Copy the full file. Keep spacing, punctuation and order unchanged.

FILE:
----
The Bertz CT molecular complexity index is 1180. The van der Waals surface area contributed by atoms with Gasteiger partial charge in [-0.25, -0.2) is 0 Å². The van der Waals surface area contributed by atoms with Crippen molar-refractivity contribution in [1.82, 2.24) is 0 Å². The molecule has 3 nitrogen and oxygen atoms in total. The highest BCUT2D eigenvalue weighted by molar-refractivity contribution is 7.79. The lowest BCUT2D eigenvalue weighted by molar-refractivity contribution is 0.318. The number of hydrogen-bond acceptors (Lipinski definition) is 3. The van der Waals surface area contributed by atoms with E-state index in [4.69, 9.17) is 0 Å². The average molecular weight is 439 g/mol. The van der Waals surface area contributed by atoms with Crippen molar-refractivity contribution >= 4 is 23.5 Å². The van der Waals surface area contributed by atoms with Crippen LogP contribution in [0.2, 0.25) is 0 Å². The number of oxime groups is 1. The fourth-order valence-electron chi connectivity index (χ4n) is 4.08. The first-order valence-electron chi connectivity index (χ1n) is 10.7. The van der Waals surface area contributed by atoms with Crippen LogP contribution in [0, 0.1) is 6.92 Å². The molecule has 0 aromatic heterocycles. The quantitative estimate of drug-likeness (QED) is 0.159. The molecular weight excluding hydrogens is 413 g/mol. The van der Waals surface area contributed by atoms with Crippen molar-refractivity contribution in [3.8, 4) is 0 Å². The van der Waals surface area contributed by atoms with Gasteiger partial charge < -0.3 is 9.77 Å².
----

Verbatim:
The Bertz CT molecular complexity index is 1180. The van der Waals surface area contributed by atoms with Gasteiger partial charge in [-0.25, -0.2) is 0 Å². The van der Waals surface area contributed by atoms with Crippen molar-refractivity contribution in [1.82, 2.24) is 0 Å². The molecule has 3 nitrogen and oxygen atoms in total. The highest BCUT2D eigenvalue weighted by molar-refractivity contribution is 7.79. The lowest BCUT2D eigenvalue weighted by molar-refractivity contribution is 0.318. The number of hydrogen-bond acceptors (Lipinski definition) is 3. The van der Waals surface area contributed by atoms with E-state index in [4.69, 9.17) is 0 Å². The average molecular weight is 439 g/mol. The van der Waals surface area contributed by atoms with Crippen molar-refractivity contribution >= 4 is 23.5 Å². The van der Waals surface area contributed by atoms with Crippen LogP contribution in [0.2, 0.25) is 0 Å². The number of oxime groups is 1. The fourth-order valence-electron chi connectivity index (χ4n) is 4.08. The first-order valence-electron chi connectivity index (χ1n) is 10.7. The van der Waals surface area contributed by atoms with Crippen LogP contribution in [0, 0.1) is 6.92 Å². The molecule has 0 aromatic heterocycles. The quantitative estimate of drug-likeness (QED) is 0.159. The molecular weight excluding hydrogens is 413 g/mol. The van der Waals surface area contributed by atoms with Crippen molar-refractivity contribution in [3.8, 4) is 0 Å². The van der Waals surface area contributed by atoms with Gasteiger partial charge < -0.3 is 9.77 Å².